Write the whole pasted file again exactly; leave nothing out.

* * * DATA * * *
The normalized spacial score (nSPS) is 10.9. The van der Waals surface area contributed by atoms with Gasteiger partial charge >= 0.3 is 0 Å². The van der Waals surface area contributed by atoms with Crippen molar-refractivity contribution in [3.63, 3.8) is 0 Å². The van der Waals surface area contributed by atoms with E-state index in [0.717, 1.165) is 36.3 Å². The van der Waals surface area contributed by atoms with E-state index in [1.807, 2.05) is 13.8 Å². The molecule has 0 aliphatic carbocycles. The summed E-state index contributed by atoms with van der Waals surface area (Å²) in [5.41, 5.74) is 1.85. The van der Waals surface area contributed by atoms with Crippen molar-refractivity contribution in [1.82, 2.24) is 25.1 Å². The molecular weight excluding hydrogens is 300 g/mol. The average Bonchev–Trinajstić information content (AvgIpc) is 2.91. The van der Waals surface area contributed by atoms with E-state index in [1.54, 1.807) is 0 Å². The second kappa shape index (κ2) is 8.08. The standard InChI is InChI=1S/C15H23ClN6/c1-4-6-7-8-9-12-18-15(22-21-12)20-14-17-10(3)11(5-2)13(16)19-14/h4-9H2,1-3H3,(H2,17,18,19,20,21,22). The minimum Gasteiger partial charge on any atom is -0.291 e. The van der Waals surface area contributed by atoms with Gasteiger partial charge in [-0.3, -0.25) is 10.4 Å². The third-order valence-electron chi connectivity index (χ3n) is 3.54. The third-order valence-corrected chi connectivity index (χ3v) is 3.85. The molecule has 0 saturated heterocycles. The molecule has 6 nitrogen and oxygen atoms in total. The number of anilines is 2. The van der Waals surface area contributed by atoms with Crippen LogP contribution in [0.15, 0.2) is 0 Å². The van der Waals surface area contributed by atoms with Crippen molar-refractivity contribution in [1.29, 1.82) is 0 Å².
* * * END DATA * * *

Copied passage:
The normalized spacial score (nSPS) is 10.9. The van der Waals surface area contributed by atoms with Gasteiger partial charge >= 0.3 is 0 Å². The van der Waals surface area contributed by atoms with Crippen molar-refractivity contribution in [3.63, 3.8) is 0 Å². The van der Waals surface area contributed by atoms with E-state index in [0.717, 1.165) is 36.3 Å². The van der Waals surface area contributed by atoms with E-state index in [1.807, 2.05) is 13.8 Å². The molecule has 0 aliphatic carbocycles. The summed E-state index contributed by atoms with van der Waals surface area (Å²) in [5.41, 5.74) is 1.85. The van der Waals surface area contributed by atoms with Crippen molar-refractivity contribution in [1.82, 2.24) is 25.1 Å². The molecular weight excluding hydrogens is 300 g/mol. The average Bonchev–Trinajstić information content (AvgIpc) is 2.91. The van der Waals surface area contributed by atoms with E-state index in [1.54, 1.807) is 0 Å². The second kappa shape index (κ2) is 8.08. The standard InChI is InChI=1S/C15H23ClN6/c1-4-6-7-8-9-12-18-15(22-21-12)20-14-17-10(3)11(5-2)13(16)19-14/h4-9H2,1-3H3,(H2,17,18,19,20,21,22). The minimum Gasteiger partial charge on any atom is -0.291 e. The van der Waals surface area contributed by atoms with Gasteiger partial charge in [-0.3, -0.25) is 10.4 Å². The third-order valence-electron chi connectivity index (χ3n) is 3.54. The third-order valence-corrected chi connectivity index (χ3v) is 3.85. The molecule has 0 saturated heterocycles. The molecule has 6 nitrogen and oxygen atoms in total. The number of anilines is 2. The van der Waals surface area contributed by atoms with Crippen LogP contribution in [0.15, 0.2) is 0 Å². The van der Waals surface area contributed by atoms with Crippen molar-refractivity contribution in [1.29, 1.82) is 0 Å².